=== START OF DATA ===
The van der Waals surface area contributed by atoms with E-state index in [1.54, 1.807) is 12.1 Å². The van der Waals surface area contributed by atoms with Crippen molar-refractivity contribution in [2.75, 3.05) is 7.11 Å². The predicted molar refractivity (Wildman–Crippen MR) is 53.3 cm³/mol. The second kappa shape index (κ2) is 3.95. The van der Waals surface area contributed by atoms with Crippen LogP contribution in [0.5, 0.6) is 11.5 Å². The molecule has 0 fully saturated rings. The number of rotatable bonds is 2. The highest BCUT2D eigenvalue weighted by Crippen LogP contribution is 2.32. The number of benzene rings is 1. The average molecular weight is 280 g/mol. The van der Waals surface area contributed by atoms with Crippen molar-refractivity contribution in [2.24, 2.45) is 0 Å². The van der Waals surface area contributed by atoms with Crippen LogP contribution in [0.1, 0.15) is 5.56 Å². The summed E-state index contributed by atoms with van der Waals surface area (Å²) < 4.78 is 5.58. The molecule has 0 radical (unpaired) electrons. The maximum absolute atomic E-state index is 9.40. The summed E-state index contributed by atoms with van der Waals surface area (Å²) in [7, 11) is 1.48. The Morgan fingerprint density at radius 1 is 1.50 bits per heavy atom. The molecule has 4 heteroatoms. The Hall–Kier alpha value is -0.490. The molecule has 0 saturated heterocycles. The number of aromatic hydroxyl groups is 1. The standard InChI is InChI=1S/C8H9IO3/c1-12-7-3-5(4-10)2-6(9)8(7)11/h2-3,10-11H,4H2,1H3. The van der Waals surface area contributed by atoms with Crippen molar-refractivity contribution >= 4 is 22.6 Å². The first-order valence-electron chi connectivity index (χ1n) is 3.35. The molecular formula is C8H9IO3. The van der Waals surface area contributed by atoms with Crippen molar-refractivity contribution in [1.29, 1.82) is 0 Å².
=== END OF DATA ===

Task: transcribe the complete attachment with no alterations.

The van der Waals surface area contributed by atoms with E-state index in [1.54, 1.807) is 12.1 Å². The van der Waals surface area contributed by atoms with Crippen molar-refractivity contribution in [2.75, 3.05) is 7.11 Å². The predicted molar refractivity (Wildman–Crippen MR) is 53.3 cm³/mol. The second kappa shape index (κ2) is 3.95. The van der Waals surface area contributed by atoms with Crippen LogP contribution in [0.5, 0.6) is 11.5 Å². The molecule has 0 fully saturated rings. The number of rotatable bonds is 2. The highest BCUT2D eigenvalue weighted by Crippen LogP contribution is 2.32. The number of benzene rings is 1. The average molecular weight is 280 g/mol. The van der Waals surface area contributed by atoms with Crippen molar-refractivity contribution in [2.24, 2.45) is 0 Å². The van der Waals surface area contributed by atoms with Crippen LogP contribution in [0.1, 0.15) is 5.56 Å². The summed E-state index contributed by atoms with van der Waals surface area (Å²) < 4.78 is 5.58. The molecule has 0 radical (unpaired) electrons. The maximum absolute atomic E-state index is 9.40. The summed E-state index contributed by atoms with van der Waals surface area (Å²) in [7, 11) is 1.48. The Morgan fingerprint density at radius 1 is 1.50 bits per heavy atom. The molecule has 4 heteroatoms. The Hall–Kier alpha value is -0.490. The molecule has 0 saturated heterocycles. The number of aromatic hydroxyl groups is 1. The standard InChI is InChI=1S/C8H9IO3/c1-12-7-3-5(4-10)2-6(9)8(7)11/h2-3,10-11H,4H2,1H3. The van der Waals surface area contributed by atoms with Crippen molar-refractivity contribution >= 4 is 22.6 Å². The first-order valence-electron chi connectivity index (χ1n) is 3.35. The molecular formula is C8H9IO3. The van der Waals surface area contributed by atoms with Crippen molar-refractivity contribution in [1.29, 1.82) is 0 Å².